Swings & Misses IV: Revenge of the Rejection Streak

Submitting short stories to genre and lit magazines is a process that can be, uh, well, let’s just say discouraging. Why? Because rejections are inevitable, multiple rejections for the same story are expected, and even two or three rejections in the same day are not out of the ordinary. Most writers have a thick enough skin to withstand the fusillade of NOs, but what about when the rejections pile up and there’s not an acceptance in sight? Well, friends, I’m here to tell you that the dreaded rejection streak is also not that uncommon. I have endured three that crossed the twenty-rejection threshold. In fact, one just ended a few days ago. As I have done before with rejection streaks, I’m going to break down the latest one and see how it compares to the others. Then we’ll talk about why these streaks happen and what you can do about it.

First, data! Stat for my three rejection streaks in the table below.

2017-2018 2020-2021 2022
Rejections 27 21 22
Duration 12/9/17 to 2/18/18 12/27/20 to 4/1/21 4/12/22 to 6/4/22
Duration (Days) 74 96 54
Unique Stories 13 13 13
-Flash Fiction 8 9 7
-Short Stories 5 4 3
-Novellas 0 0 1
-Other 0 0 2
Markets 17 14 15
-Pro 12 10 9
-Semi-Pro 5 4 5
-Token 1 0 1

The key difference in the three rejections streaks is duration. The other numbers are eerily similar. I mean, look at the unique stories line. That isn’t a mistake. Those with triskaidekaphobia would be understandably horrified. The rest of the data–number of markets, types of markets, and lengths of stories–are all pretty much the same. So what’s happening here? I’m a modestly successful short story writer with lots of publications. Why am I running afoul of these long streaks not-for-us’s? Now that I have a lot of data, some of my answers to that questions have changed, while some are evergreen and immutable. Let’s discuss.

  • Bad Luck: Let me start with this a sports analogy. (Sorry.) In baseball, when a player goes on an extended hitless streak at the plate, his coaches will often turn to the analytics to figure out why. Sometimes, they can see that his exit velocity off the bat is consistently high, i.e., he’s hitting the ball hard, but by sheer luck he’s hitting the ball right at the defense and his hitless streak continues. My rejection streaks are similar. Hard hit baseballs translate to close-but-no-cigar rejections, and each of these streaks tends to feature more than usual. In other words, I’m making good contact, but the hits just aren’t dropping in. There is absolutely nothing you can do about that. You just have to keep stepping up to the plate and telling yourself this time it’s going over the fence.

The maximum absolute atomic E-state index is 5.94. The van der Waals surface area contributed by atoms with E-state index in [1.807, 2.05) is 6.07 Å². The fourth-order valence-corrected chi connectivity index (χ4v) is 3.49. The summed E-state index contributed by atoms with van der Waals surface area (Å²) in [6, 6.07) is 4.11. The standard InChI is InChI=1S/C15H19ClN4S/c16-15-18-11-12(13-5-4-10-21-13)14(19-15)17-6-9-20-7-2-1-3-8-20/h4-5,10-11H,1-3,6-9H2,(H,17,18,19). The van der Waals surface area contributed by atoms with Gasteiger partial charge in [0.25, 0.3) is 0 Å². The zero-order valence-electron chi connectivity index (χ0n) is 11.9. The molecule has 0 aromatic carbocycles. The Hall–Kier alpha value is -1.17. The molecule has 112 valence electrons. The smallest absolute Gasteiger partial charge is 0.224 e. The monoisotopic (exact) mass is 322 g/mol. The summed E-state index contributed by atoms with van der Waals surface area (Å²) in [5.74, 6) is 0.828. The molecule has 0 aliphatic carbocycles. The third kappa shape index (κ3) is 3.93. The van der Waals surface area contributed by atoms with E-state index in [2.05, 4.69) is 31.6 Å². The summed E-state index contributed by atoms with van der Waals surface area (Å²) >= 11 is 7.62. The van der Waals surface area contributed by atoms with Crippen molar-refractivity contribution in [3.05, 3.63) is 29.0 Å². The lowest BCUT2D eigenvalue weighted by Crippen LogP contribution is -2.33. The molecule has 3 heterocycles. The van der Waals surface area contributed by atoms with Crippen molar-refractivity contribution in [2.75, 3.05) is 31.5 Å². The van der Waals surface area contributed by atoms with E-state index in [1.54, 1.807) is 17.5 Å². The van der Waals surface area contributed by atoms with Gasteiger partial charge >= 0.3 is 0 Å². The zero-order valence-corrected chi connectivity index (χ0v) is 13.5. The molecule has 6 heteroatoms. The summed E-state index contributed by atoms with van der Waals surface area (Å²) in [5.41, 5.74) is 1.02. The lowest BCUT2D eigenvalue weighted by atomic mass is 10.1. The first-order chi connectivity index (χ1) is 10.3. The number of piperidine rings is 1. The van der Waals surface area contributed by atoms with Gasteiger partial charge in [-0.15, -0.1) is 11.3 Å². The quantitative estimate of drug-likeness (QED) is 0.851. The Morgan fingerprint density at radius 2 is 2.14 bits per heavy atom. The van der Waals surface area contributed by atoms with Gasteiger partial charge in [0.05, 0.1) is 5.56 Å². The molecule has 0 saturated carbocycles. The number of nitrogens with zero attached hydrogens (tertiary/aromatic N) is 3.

• Tough Markets: I tend to submit primarily to pro and semi-pro markets. Often the acceptance rates at these markets are vanishingly small, so even a good story is likely to get rejected and require multiple submissions before it finds a home. Nearly all the short stories I’ve sold to pro markets were rejected upwards of ten times. You get a couple of those out there at the same time, and hello streak-ville.
  • Long-Form: Unlike previous rejection streaks, this current one included a novella. Long-form fiction can be tougher to sell because there are fewer markets, and many of those markets are short story publishers that might occasionally publish a novella. In other words, the odds are stacked against you even more with pieces over 10,000 words or so. A fair number of rejections in this streak were for the novella I’ve been shopping around, but I’m happy to report there’s some good news on that front. 🙂
  • Stuck in a Rut: We all have our go-to tropes and themes and narrative styles, and even if they are generally successful, you can find yourself churning out the same story over and over again. If you submit to a lot of the same publishers, they might get tired of reading ANOTHER tale about two people talking in a bar and one of them is a zombie/vampire/demon. I mean, who would write such a thing? 🙂 Anyway, I definitely needed to break out of a certain mold and get a little more creative with my work. It’s not that I’m not still writing about demons and vampires and weird psychic phenomenon. I’m just trying to stretch a little in terms of character and narrative structure. Too soon to tell if I’ll be successful, but I feel pretty good about the latest crop of stories.

So what’s the takeaway here? Essentially, the more you submit work, the more rejections you get, and occasionally, through bad luck and a few other factors, those rejections pile up. You honestly can’t avoid it, in my opinion. The thing to remember though,  is that streaks, by their very nature, must end. You just have to be patient, try to take an objective look at your work, and see if there’s anything you can adjust. Often times, there isn’t, and it’s really about getting the right story in front of the right editor at the right time. So, hang in there, keep writing, keep submitting, and keep going.

2 Comments on “Swings & Misses IV: Revenge of the Rejection Streak

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